It’s a frigid day or night outside. Your home needs heat from the furnace for comfort. You go to the thermostat, adjust it up to an energy-saving temperature (we recommend 68°F), and wait for the furnace to kick in.
And it does—only to immediately shut down because a circuit breaker tripped.
Obviously, this isn’t something you want to happen! You can go to the electrical panel, reset the tripped circuit, and try the furnace again. It may have been a small glitch, and the furnace will continue to run without problems. But if the circuit breaker trips again, you have a bigger problem affecting the furnace. In many cases, you’ll need to call on heating repair in Livingston, NJ from professionals. This way you’ll soon have your comfort restored and your family will be happy and safe again.
What might cause circuit breaker problem to happen?
Good question. A number of malfunctions can lurk behind a furnace that trips the circuit breaker. The basic explanation is that, for some reason, the furnace is putting a larger demand on the electrical circuit than normal. Enough to cause the breaker to cut off the voltage.
Your first reaction to hearing this is may be, “But I have a gas furnace, not an electrical furnace.” However, gas furnaces rely on electrical power for crucial components, namely, the blower fan. The motor that powers the blower fan consumes a large amount of electricity. A malfunction in this motor can easily cause a circuit breaker to trip. Both gas and electric furnaces face the identical problem.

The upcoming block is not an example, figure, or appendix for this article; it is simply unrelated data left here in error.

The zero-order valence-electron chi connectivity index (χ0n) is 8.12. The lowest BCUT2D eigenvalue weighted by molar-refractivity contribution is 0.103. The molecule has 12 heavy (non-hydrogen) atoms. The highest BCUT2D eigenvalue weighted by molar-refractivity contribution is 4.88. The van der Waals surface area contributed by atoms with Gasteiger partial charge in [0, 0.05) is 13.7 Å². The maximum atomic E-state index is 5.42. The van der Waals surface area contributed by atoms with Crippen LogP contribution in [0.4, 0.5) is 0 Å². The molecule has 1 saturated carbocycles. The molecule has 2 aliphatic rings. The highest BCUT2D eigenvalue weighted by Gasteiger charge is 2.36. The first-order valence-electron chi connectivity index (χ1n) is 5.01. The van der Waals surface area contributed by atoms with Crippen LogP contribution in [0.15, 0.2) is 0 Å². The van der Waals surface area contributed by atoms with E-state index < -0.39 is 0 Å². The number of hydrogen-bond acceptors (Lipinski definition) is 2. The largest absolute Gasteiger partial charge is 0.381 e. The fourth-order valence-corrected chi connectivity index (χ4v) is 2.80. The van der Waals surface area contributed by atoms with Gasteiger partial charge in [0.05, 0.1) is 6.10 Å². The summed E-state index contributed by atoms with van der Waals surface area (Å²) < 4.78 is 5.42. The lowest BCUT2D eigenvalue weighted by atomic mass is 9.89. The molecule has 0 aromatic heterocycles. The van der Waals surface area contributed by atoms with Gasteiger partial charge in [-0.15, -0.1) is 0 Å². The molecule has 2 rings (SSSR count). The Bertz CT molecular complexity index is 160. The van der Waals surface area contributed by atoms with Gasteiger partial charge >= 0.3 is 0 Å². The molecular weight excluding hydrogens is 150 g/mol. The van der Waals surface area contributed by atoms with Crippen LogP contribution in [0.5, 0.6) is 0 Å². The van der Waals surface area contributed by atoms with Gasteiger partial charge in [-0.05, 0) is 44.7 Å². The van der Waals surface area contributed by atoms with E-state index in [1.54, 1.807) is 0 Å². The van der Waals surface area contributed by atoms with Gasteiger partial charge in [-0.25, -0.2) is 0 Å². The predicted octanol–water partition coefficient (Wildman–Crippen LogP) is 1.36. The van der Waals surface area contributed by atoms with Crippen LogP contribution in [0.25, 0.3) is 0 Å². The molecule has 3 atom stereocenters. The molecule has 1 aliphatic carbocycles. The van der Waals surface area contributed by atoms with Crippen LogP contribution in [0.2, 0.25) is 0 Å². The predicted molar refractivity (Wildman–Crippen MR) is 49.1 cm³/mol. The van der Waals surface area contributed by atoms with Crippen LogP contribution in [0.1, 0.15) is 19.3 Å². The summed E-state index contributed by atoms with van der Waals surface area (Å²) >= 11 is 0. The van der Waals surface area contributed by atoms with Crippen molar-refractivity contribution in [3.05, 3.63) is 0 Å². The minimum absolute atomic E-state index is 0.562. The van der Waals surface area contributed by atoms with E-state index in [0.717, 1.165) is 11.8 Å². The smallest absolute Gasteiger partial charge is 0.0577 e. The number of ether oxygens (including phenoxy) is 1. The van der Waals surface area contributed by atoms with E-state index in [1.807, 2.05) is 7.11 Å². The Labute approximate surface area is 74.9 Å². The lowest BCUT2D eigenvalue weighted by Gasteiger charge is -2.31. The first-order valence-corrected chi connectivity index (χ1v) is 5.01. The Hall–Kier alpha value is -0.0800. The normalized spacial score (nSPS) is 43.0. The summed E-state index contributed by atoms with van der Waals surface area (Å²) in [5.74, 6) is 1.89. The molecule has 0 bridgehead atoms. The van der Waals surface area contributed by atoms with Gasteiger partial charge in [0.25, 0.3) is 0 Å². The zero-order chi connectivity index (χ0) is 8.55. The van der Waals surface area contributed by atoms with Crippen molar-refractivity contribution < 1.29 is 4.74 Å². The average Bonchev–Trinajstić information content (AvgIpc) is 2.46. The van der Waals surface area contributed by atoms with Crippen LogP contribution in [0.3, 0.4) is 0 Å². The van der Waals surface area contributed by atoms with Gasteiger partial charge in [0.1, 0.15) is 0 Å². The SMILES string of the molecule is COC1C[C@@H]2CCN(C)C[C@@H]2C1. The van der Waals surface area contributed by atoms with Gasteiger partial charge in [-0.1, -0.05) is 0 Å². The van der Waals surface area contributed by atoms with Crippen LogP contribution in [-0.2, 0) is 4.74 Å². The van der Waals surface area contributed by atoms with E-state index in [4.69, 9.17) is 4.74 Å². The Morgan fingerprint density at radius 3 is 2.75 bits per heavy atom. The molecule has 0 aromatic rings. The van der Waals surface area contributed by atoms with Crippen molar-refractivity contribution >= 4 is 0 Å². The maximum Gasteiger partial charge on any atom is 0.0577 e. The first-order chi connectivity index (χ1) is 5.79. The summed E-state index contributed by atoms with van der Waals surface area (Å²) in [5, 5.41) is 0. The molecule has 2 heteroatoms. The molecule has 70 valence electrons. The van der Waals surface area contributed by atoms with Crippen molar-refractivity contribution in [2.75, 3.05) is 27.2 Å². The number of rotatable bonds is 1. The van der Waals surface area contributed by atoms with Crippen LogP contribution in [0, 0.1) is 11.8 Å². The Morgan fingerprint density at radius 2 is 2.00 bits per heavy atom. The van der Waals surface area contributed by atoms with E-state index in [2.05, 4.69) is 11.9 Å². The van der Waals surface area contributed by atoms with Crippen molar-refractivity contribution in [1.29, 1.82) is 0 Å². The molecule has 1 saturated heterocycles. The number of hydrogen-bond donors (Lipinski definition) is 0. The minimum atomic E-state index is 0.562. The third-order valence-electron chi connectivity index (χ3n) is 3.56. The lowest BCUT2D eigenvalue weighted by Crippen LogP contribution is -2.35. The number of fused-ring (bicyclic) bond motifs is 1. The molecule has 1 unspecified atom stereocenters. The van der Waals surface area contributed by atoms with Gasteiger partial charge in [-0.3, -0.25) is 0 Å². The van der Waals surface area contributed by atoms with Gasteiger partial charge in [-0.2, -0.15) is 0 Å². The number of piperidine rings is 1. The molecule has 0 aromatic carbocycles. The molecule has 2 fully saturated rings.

Why is the motor placing too high a demand on the circuit? It’s possible the motor is overheating because of a loss of lubrication. This is one of the many reasons always to schedule a furnace tune-up and inspection each year in the fall. Technicians make checks on the motors and clean and lubricate them if necessary during these routine check-ups.
The blower motor may have an electric short in it. A short of any kind, where electricity makes a jump from one wire to another when it shouldn’t, creates a voltage spike. This is why homes have circuit breakers in the first place: to protect the electrical system from the damage of shorts. In this case, the motor will need to be replaced.
Another common cause for the furnace creating an electrical short is a clogged up air filter. The air filter prevents debris from entering the blower and the rest of the furnace, but if allowed to become congested over time, it will strangle the airflow. This makes the blower fan work harder—which may overload the circuit. Remember to change the filter regularly throughout the season, every 1 to 3 months.
Finally, the circuit breaker itself might be the root of problem. An aging or worn down electrical panel may be unable to handle standard voltage demands. In this case, your heating technicians can recommend an electrician to take care of this issue.
Advanced Mechanical Services offers service throughout the Tri-State Area. Trust us for emergency heating repairs, any time of the day or night!